Jieun Kwon et al demonstrated reduced signs and symptoms of dry eye disease (DED) in afflicted patients in response to a new eye drop treatment made from pooled human antibodies. The immunoglobulin pool targets anti-citrullinated protein autoantibodies, or ACPAs-a specific type of antibody, found in human tear fluid. ACPAs were found to be involved in eye inflammation by contributing to the development of neutrophil extracellular traps (NETs) on the surface of the eyes. Researchers had identified earlier that strands of DNA extrude from neutrophils led to the formation of these NET webs on the surface of the eyes of mice affected by severe dry eye disease and cause inflammation. They found that people using the antibody-based eyewash (IVIG 4 mg/mL) twice a day for 8 weeks showed a statistically significant and clinically meaningful reduction in corneal damage compared with the control group. In the test group, the amount of pro-inflammatory biomarkers or dry areas also was reduced on the surface of the eye. The study suggests that pooled immune globulin-eye drops could become a potential new class of biologic therapy for dry eye patients.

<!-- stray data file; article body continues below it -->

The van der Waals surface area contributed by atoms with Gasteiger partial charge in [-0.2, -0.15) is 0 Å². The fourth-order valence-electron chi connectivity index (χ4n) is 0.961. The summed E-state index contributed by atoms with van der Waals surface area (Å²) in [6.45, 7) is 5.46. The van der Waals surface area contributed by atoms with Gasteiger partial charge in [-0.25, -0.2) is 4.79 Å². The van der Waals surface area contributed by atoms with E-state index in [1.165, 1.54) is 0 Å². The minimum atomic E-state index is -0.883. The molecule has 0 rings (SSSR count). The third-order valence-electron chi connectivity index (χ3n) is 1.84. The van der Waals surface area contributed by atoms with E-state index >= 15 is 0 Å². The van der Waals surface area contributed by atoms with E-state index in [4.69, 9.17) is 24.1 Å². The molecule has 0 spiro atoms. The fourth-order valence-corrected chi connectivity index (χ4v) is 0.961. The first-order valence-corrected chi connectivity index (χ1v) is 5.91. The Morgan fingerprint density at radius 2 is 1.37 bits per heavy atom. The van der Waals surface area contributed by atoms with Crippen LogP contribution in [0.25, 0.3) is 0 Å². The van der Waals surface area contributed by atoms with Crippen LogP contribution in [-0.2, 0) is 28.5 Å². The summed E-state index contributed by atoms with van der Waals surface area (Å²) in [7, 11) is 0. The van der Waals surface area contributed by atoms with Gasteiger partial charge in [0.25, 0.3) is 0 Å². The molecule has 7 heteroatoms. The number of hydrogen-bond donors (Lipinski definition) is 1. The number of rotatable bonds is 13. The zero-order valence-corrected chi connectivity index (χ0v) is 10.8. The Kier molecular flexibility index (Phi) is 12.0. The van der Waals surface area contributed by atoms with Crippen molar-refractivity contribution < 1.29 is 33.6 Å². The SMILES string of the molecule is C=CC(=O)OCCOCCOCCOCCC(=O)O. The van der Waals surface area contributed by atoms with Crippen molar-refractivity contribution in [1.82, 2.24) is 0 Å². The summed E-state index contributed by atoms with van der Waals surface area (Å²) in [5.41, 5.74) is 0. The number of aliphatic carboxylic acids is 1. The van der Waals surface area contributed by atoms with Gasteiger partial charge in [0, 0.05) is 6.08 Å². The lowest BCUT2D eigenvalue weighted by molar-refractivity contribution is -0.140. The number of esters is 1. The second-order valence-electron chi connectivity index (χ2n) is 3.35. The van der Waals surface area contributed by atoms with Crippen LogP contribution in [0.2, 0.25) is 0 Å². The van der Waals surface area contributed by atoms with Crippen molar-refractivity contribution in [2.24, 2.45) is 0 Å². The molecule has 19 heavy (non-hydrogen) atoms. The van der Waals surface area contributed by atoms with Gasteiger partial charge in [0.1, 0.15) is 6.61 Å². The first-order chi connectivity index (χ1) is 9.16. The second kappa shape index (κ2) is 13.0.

Source:The Ocular Surface,10 October 2019 https://doi.org/10.1016/j.jtos.2019.10.004